For some news from here I find myself living in Bristol again. It wasn’t part of my plan to end up back here but feels good. I’m living in a house in a place called The Yard, which is a series of eco self build houses with a nice community vibe. It’s all timber frames, huge windows and solar panels. I’m getting lots of good ideas for starting up a similar project in Argentina.
    Am working on One Born Every Minute at the moment and we’ll be up at the hospital filming births for 11 weeks non stop pretty soon. I’m sure it will be an eye opener! Nice show to do. Everyone seems to love it.
    Congratulations on your engagement. That is really great news.
    Will be praying for fair winds and epic sunrises for you.

    • Roz Savage says:

      Hey Margaret, welcome back!! Does this mean you’ll be having another “Farewell UK” party in due course?! Let me know how long you’re around for – would be great to meet up while you’re in the Northern Hemisphere. Roz x

  2. Man, that is a beautiful post about sea life – tempted to trade the Land Rover for a vessel! Never underestimate the vicarious joy and insight you are spreading – go well with the mission, following tightly X

  3. Chris Nolan says:

    Girl, you are such an inspiration! I know things might get tough and things will get you down, but everyone is cheering for you and I know you will be a success!!! Wish I could run into you when you hit North America!

  4. Karel says:

    Sarah i keep looking at the wind charts hoping the’ll be good for you,check out where the winds are good and try to get them

  5. Every morning at 7AM your update email arrives and I check the chart to see the progress, in whatever direction. Having ‘distantly’ followed your adventures since you started I must endorse a converstaion we had at the Adventure Show several years ago, you are breaking new ground and showing what can be done with a strong will, determination and belief in yourself. I can understand entirely the times when you have to deal with solitude and uncertainty, when physically tired and the mind is wandering, but clearly you have the fibre to cope. In addition to watching you, we, at Outposts Ltd were keeping a keen eye on Olly Hicks & Patrick Winterton’s ‘first’ paddling from the Shetlands to Norway, three weeks ago. Similar but shorter, nonetheless a feat of endurance. Endure Sarah, there are many watching and passively supporting.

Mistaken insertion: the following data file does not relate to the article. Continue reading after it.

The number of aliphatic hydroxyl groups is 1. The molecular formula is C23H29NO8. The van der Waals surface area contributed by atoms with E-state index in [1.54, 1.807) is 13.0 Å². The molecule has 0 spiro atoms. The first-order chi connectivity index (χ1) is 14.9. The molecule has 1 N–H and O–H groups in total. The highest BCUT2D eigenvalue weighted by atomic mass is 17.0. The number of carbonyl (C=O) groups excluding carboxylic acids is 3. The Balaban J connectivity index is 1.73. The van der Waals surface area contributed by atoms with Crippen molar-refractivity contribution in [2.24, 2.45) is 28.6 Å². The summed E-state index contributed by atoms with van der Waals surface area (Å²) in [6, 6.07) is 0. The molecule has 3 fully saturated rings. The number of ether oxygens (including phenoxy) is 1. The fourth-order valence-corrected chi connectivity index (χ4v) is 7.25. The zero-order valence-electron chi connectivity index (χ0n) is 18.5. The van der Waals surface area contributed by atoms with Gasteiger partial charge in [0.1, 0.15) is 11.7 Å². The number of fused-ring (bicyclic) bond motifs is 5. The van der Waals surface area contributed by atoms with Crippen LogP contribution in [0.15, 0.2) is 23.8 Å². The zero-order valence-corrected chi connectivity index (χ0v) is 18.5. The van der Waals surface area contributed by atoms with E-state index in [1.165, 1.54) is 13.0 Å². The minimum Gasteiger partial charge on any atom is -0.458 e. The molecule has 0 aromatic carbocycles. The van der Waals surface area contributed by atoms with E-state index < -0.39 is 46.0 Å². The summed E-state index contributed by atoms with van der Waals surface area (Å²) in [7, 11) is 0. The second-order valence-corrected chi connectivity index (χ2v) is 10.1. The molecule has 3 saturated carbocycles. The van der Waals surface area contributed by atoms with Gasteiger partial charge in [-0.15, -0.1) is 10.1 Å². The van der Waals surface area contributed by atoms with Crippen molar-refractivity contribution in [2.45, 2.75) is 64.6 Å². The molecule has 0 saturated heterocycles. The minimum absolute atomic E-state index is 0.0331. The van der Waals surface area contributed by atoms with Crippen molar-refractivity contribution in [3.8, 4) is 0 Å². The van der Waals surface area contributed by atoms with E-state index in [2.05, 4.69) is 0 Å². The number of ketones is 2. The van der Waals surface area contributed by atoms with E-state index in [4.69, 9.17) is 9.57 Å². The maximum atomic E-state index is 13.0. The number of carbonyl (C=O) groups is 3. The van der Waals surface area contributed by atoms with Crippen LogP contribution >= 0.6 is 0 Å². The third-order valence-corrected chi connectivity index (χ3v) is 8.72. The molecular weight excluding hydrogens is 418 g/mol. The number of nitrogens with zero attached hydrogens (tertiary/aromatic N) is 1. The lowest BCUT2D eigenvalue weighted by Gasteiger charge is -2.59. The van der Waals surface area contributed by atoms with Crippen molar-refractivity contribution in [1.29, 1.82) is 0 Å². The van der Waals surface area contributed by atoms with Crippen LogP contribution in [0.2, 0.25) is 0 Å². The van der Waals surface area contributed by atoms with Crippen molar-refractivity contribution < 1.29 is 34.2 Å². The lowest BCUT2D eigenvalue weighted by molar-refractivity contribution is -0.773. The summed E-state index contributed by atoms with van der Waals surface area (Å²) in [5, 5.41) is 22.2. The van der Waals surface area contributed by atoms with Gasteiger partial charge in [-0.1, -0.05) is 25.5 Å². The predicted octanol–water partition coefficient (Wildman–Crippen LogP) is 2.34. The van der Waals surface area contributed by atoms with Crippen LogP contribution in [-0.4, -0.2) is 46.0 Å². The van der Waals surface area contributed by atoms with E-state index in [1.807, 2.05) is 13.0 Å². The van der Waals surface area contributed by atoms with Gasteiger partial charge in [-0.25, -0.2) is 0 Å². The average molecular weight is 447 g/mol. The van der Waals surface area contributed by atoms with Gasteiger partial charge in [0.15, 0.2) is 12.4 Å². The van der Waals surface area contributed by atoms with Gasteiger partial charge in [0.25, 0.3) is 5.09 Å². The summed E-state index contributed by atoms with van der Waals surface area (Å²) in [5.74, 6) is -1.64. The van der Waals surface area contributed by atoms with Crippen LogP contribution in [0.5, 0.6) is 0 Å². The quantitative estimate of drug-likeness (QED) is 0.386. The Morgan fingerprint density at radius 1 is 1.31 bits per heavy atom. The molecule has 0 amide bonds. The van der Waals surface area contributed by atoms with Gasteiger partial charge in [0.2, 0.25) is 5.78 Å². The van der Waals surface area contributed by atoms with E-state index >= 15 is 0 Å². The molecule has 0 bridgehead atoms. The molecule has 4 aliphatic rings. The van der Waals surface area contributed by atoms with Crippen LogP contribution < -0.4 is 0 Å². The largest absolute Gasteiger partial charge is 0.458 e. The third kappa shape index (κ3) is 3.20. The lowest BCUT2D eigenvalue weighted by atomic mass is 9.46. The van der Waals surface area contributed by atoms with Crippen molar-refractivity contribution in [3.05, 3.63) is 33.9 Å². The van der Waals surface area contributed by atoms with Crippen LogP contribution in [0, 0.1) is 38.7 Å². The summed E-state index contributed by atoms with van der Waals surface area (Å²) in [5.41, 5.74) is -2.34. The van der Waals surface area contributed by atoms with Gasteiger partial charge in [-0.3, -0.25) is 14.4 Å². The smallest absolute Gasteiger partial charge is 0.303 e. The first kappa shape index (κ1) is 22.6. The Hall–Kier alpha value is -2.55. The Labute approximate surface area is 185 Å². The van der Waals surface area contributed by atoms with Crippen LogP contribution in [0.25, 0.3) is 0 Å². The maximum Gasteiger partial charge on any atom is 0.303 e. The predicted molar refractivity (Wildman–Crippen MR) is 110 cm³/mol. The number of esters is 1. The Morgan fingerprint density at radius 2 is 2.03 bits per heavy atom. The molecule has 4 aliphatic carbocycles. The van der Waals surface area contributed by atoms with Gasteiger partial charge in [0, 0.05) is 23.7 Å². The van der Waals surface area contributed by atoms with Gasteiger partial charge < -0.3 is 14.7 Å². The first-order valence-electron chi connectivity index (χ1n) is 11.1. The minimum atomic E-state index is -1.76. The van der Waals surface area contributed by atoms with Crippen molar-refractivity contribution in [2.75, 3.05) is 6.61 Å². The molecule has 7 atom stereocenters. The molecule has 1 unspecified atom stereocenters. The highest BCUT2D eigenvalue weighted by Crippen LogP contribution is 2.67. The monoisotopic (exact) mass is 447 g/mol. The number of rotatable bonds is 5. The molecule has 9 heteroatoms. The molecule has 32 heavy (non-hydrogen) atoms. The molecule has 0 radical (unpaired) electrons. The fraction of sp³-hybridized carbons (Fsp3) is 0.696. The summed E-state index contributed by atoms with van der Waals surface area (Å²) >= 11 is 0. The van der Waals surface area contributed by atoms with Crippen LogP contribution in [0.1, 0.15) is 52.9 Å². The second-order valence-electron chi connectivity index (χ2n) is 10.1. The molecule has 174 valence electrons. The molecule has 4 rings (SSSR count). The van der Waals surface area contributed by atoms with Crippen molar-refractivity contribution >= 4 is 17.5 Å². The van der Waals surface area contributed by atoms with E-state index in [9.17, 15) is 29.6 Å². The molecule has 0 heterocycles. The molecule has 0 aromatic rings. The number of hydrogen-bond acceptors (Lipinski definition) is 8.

6. Linda, Cambridge says:

    Highs and lows – the essence of life. Your high day yesterday sounded superb and magical and must have more than compensated for the previous cloudy ones (literally and metaphorically!). I just love the way that the wonder and sheer beauty of nature can inspire such extremes of emotion – humbling and elating all at the same time.Couple of quotes I always try and keep in the back of my mind – ‘Whatever you can do, or dream you can, begin it. Boldness has genius, power and magic in it.’ (Goethe) ‘ There is no way to happiness. Happiness is the way. Happiness is a journey not a destination’ (Souza) – both of which seem to apply to your physical and mental journey. May the sun come out again soon and the winds go with you. And on the practical and mundane side, it must be wonderful to have clean pants!

  7. Roz Savage says:

    A beautifully written post, Sarah – thank you! Good to see your wonderful way with words has emerged unscathed from your cabin-bound days. Thanks for reminding me of the beauty, as well as the endless frustration, of ocean life. Now I’m a landlubber again I all too often forget to look up at the night sky to see what the moon is up to. Note to self to do so more often! Roz x

  8. Susie Hewson says:

    one is not amused…HRH Liz!

    That’s a lot of photoshop work you’ve had done Sarah….that or the weather is really wearing your skin. Beautiful sunset and moonrise pictures. Glad to hear happy tones again and keep rowing…xx

  9. Colin Angus says:

    Hi Sarah,

    Very nice update. Makes me miss my days on the open ocean.

    Julie, Leif and I have been cheering for you all the way. Nice work so far!!! Hey, have you thought of changing course to the Aleutian Islands instead of Vancouver Island? Looking at the weather forecast for the next week winds would be in your favour (assuming they are correct which they never are!) The nearest Aleutian Islands are 950 km from your present location. You’d have plenty of time to get there before the weather degrades. And then next year, it would be a skip and a hop to mainland North America, and a bike ride down to Vancouver Island. We’ll have an icy beer and a cup of hot tea waiting for you.

    Keep rowing with a smile!


  10. Bruce Ellen says:

    Hi Sarah
    Bit slow in catching up but glad to hear that you are on top of the dumps [ they get us all at sometime ]
    I think the blue moon is the one that accrues twice in the 1 month.
    The more I look at your progress it looks like that your heading NORTH TO ALASKA [ remember the words ]
    but the passage weather forecast looks like the winds are in your favour for next week.
    Why don’t you hook onto that big tuna and get him to tow you to Canada.
    Keep on rowing
    Don’t stop rowing
    Your gonna get there one day.

    Cheers and stay safe from sunny Queensland

  11. Robert Kellard says:

    Hi Sarah
    I’m in London lying in bed on a wet grey day reading A Dip in the Ocean and you’re out there doing more!
    I’m full of admiration for you, a brilliant brave and cheerful adventurer, and an inspiration.
    Wishing you well with positive energy and miles of smiles.

  12. says:

    Just starting reading your blogs, and following your progress closely. Great stuff and really inspiring.

    Best wishes from all at Faringdon Rotary Club

  13. TA says:

    Thanks for the update Sarah. Cheering you on from Newfoundland. I am also currently reading A Dip in the Ocean and love all the pictures you are able to send. Thanks for taking the time and energy to take us along on your incredible journeys.